If Light Can’t Escape Black Holes, How Do We Get Photos of Them… and More Questions From Our Readers

You asked, we answered

Ask Smithsonian December 2018 illustration
Illustration by Nicholas Moegly

Q: If the gravity of a black hole is so strong that nothing can escape from it, not even light, how has the Hubble Space Telescope recorded images of gas jets ejected from black holes?

Joseph A. Leist | Hamilton, New Jersey

It’s true, no light can escape a black hole’s “event horizon,” or boundary, says Avi Loeb, a theorist at the Harvard-Smithsonian Center for Astrophysics. However, the Hubble images record light emitted by stars or gases in the vicinity of the black hole, not coming out of it. The Event Horizon Telescope, a project drawing on observatories around the world to simulate a telescope as big around as Earth, gathered radio data from around the black hole at the center of the Milky Way last April. Scientists hope that the data, which is still being processed, will yield the first silhouette of a black hole.

Q: In his autobiography, Charles Lindbergh wrote that when he finished his trans-Atlantic flight in Paris, someone stole his engine and navigation logs. Were they ever recovered?

Robert Kittredge | Sedona, Arizona

No, says a rueful Bob van der Linden, curator in the aeronautics department at the National Air and Space Museum. When Lindbergh landed at Le Bourget airfield on May 21, 1927, he was greeted by 150,000 fans, many of whom rushed his plane to grab a souvenir. Some made off with scraps of fabric, items from the cockpit—and those two logs. Lindbergh used data from a third log for his book, giving his flight’s origin, duration and destination and the number of hours his engine ran. But the other two, which may contain more notes on his flight, remain lost to history.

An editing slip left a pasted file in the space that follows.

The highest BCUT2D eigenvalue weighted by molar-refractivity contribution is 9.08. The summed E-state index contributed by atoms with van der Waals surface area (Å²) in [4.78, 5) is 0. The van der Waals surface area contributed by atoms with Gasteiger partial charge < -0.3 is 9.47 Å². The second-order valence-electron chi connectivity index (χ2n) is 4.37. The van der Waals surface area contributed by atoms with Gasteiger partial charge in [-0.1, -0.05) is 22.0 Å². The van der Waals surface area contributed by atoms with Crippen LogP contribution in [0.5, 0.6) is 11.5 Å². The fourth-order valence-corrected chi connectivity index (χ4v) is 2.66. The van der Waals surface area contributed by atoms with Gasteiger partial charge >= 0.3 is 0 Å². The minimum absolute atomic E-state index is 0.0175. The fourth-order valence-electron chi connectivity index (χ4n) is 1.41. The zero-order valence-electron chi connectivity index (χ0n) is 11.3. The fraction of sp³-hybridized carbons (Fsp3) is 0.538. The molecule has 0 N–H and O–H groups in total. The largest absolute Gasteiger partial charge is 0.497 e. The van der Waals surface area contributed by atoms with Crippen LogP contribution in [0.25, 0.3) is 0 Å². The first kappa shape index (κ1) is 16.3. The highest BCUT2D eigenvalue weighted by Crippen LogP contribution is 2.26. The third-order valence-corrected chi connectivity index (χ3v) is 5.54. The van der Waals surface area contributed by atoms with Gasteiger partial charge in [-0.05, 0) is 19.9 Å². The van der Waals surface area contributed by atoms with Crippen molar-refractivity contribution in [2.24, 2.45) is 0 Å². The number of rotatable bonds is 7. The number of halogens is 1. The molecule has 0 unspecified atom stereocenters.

Q: Many mammals give birth to multiple offspring at once. Do litters ever include identical twins?

Christopher Hu | Shaker Heights, Ohio

Well, nine-banded armadillo females are famous (in some circles) for being polyembryonic; they bear litters of four genetically identical offspring from one fertilized egg. And an Irish wolfhound in South Africa made news in 2016, when researchers confirmed that she had born two genetically identical puppies. Beyond that, scientists don’t know much about mammalian identical-twin births, says Klaus-Peter Koepfli, a researcher at the Smithsonian Conservation Biology Institute, in part because the tests necessary to show identical genes go beyond the standard sex testing performed on animals, and haven’t been seen as necessary.

Q: How and when did “simon-pure” enter America’s political vocabulary?

Ann Evett | Frenchglen, Oregon

The adjective comes from Simon Pure, a character in the English satirical play A Bold Stroke for a Wife, first performed in 1718. It meant “authentic” or “pure” when it entered our political vocabulary in the Civil War era, says Jon Grinspan, a curator at the National Museum of American History. Around the 1880s, however, as some voters began to stray from the political parties they’d been born into, candidates who hewed to their party line cast themselves as “simon-pure” Republicans or Democrats to court party loyalists, sharpening the meaning to “purely partisan.” That usage persisted at least into the 1980s.

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